01/27/2012 08:43 am ET Updated Jan 27, 2012

President Obama Speaks To Paul W. Smith On WJR News Radio In Detroit

President Obama is set to speak to a University of Michigan audience in Ann Arbor Friday, but first he had some words for a southeast Michigan radio audience.

In a pre-taped interview on Paul W. Smith's morning radio show on WJR News Radio, Obama reiterated many points from his State of the Union address, and honed in to praise American automakers' for their continuing recovery.

But first he previewed his upcoming speech at U of M. When Smith mentioned students had waited in the cold for hours to get tickets to the event, the president replied with a hearty "Go Blue!"

While that cheer may please many a Wolverine, it's the science, math and technology students that Obama lauded most.

"We've got to make sure that young people who aspire to be engineers, who aspire to be doctors, who aspire to be computer scientists -- and community colleges as well -- get training for the high-skill jobs," Obama said.

No direct love for humanities majors, but the president did elevate the issue of college affordability for all students.

"The key fact that I think a lot of families have learned is that college tuition has actually been going up faster than health care costs, faster than inflation and way faster than wages and income have gone up," he said.

Obama offered some oblique criticism of state education policies that have left local college and universities underfunded, leading to hikes in tuition costs.

Michigan Gov. Rick Snyder cut higher education funding in the state 15 percent last year, and Michigan colleges and universities have lost a combined 30 percent of their government funding in the last 10 years.

"States aren't supporting colleges and universities as much as they need to," Obama said, but he also laid some blame on the schools themselves. "Colleges and universities haven't been as creative as they could be to keep costs down," he said.

Smith shifted the conversation to talk about GM, Chrysler and Ford's return to profitability. Just before the president's appearance, Smith spoke with Ford CEO Alan Mullaly about news that the automaker made its largest yearly profit since 1999.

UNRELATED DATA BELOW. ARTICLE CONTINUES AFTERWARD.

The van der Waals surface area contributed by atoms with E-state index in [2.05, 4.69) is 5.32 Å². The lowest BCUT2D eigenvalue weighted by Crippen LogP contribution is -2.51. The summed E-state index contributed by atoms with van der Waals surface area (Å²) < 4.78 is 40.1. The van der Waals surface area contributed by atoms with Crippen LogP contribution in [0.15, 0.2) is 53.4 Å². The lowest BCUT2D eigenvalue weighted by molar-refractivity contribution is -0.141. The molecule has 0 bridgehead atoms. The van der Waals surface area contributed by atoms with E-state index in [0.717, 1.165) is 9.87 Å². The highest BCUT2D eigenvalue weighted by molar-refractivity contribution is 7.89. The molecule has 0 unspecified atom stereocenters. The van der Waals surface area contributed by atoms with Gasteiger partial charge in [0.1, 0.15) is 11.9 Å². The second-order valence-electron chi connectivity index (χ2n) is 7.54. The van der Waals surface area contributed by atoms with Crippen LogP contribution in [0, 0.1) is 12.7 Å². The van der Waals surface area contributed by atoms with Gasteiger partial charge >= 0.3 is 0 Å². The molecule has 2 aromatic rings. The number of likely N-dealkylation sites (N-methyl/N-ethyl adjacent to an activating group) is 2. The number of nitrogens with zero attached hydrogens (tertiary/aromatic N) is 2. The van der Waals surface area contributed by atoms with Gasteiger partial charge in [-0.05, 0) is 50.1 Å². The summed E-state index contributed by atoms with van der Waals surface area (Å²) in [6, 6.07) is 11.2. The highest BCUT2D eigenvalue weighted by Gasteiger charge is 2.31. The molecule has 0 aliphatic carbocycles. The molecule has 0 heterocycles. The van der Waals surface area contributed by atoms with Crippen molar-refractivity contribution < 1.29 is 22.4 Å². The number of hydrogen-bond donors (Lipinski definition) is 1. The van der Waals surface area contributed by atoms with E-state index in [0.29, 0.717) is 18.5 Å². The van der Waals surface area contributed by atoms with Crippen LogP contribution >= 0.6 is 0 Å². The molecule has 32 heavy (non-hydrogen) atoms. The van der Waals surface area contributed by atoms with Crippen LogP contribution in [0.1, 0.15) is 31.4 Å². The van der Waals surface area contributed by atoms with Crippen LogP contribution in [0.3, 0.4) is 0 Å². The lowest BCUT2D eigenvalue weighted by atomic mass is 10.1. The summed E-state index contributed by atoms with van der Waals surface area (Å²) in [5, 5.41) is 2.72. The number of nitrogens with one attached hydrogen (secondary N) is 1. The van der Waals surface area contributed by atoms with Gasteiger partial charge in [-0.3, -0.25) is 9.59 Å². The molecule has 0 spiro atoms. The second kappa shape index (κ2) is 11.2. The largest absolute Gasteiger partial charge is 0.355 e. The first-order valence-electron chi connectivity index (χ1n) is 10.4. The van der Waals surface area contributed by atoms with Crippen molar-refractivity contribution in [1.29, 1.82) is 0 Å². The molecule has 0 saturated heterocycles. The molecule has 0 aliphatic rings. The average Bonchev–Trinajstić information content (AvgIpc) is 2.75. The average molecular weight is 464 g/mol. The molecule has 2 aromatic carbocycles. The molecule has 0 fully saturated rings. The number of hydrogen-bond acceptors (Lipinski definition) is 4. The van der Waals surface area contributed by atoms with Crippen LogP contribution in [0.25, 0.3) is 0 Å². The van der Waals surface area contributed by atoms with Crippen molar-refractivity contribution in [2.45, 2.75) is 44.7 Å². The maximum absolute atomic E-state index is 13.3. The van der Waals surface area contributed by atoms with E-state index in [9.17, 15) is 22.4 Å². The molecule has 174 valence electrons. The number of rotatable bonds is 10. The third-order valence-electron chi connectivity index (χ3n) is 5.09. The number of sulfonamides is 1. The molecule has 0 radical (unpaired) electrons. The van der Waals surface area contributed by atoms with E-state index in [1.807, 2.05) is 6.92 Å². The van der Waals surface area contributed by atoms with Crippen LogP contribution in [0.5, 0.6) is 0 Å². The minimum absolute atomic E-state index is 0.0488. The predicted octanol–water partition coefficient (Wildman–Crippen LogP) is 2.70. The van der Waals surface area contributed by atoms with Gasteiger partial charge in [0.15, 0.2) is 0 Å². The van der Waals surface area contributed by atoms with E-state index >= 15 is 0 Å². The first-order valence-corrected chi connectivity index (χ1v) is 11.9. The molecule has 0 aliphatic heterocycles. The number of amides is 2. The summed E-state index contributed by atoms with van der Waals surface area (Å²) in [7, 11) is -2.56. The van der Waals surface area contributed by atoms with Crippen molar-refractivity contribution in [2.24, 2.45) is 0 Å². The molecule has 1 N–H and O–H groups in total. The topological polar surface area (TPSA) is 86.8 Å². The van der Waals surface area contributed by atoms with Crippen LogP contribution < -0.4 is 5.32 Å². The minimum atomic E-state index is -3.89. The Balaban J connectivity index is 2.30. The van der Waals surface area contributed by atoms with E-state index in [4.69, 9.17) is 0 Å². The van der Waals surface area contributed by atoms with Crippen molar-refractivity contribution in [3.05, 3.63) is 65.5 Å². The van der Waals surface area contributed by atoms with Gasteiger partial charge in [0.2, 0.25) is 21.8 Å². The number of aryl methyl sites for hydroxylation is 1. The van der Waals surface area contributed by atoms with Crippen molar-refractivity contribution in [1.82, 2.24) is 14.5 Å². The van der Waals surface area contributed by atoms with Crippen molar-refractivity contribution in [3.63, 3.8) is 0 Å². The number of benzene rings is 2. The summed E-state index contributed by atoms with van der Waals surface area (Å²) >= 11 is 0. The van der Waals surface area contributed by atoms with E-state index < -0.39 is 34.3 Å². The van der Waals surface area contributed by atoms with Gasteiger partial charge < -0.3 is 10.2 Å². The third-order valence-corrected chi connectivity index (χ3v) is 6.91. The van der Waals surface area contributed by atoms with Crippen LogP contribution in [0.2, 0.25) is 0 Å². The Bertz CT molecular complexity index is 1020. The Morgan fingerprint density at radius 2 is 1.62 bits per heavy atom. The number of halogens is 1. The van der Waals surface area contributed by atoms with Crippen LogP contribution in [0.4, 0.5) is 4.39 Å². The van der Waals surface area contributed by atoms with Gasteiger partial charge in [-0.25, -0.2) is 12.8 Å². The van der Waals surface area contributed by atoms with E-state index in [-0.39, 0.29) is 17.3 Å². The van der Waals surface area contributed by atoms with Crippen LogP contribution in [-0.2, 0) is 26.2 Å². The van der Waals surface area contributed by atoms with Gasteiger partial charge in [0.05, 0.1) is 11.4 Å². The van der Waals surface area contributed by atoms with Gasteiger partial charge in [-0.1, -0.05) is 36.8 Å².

Talking car sales allowed Obama a chance to reiterate his role in the auto industry bailout.

"When we had to make the decision to help, we stood to lose a million jobs," Obama said. "Not only are the Big 3 automakers iconic and symbolize what built the American middle class, there are suppliers, there are businesses, there are restaurants -- you name it -- that would've been devastated by that loss."

The president touched on other themes from his State of the Union address, including a call to raise taxes for top earners, make smarter spending cuts, develop American oil and gas resources and encourage Washington politicians to cooperate more often.

"There's going to be a time and a place for campaigning and electioneering, but when you're in Washington try to do your job and focus on what matters to the American people, which is building business and putting people back to work, making sure this country's moving forward," Obama said.

Still, he admitted that a conciliatory stance might not be the best approach for Democrats.

"Sometimes I've got to blame my Democrats for reaching out too much to Republicans and being too patient with them," he said.

The conversation cut off a bit abruptly, and Smith had to explain that an error in the studio had lost the station some of the recording.

"When I finished the conversation I looked at the sheepish faces through the glass and they said 'It's all gone, all 17 and a half minutes of that conversation are gone,'" Smith explained.

WJR was lucky to get much of the recorded interview back, but losing the tape would not have been a total public information disaster. Obama, after all, will likely make many of the same remarks again in his speech to his University of Michigan audience Friday morning.